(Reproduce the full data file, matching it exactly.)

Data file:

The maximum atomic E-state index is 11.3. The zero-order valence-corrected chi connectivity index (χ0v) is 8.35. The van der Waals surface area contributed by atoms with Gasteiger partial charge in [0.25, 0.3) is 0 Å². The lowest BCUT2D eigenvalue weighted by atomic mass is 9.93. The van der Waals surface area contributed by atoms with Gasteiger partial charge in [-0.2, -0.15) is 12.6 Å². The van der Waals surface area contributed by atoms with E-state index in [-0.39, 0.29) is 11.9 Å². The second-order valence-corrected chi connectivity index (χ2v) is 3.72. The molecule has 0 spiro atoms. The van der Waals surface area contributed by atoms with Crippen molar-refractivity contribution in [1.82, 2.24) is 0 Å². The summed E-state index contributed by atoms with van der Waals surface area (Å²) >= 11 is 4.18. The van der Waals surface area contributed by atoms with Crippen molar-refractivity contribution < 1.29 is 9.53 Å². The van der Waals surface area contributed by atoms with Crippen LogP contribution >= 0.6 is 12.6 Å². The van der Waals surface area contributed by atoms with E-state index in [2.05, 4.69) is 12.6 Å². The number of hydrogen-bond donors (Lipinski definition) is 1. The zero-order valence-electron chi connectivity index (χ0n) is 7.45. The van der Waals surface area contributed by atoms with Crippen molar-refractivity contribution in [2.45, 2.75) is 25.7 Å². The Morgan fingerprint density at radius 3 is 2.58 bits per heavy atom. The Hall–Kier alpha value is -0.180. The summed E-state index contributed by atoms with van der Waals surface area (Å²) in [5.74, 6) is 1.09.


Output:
The maximum atomic E-state index is 11.3. The zero-order valence-corrected chi connectivity index (χ0v) is 8.35. The van der Waals surface area contributed by atoms with Gasteiger partial charge in [0.25, 0.3) is 0 Å². The lowest BCUT2D eigenvalue weighted by atomic mass is 9.93. The van der Waals surface area contributed by atoms with Gasteiger partial charge in [-0.2, -0.15) is 12.6 Å². The van der Waals surface area contributed by atoms with E-state index in [-0.39, 0.29) is 11.9 Å². The second-order valence-corrected chi connectivity index (χ2v) is 3.72. The molecule has 0 spiro atoms. The van der Waals surface area contributed by atoms with Crippen molar-refractivity contribution in [1.82, 2.24) is 0 Å². The summed E-state index contributed by atoms with van der Waals surface area (Å²) >= 11 is 4.18. The van der Waals surface area contributed by atoms with Crippen molar-refractivity contribution < 1.29 is 9.53 Å². The van der Waals surface area contributed by atoms with Crippen LogP contribution >= 0.6 is 12.6 Å². The van der Waals surface area contributed by atoms with E-state index in [2.05, 4.69) is 12.6 Å². The number of hydrogen-bond donors (Lipinski definition) is 1. The zero-order valence-electron chi connectivity index (χ0n) is 7.45. The van der Waals surface area contributed by atoms with Crippen molar-refractivity contribution in [2.45, 2.75) is 25.7 Å². The Morgan fingerprint density at radius 3 is 2.58 bits per heavy atom. The Hall–Kier alpha value is -0.180. The summed E-state index contributed by atoms with van der Waals surface area (Å²) in [5.74, 6) is 1.09.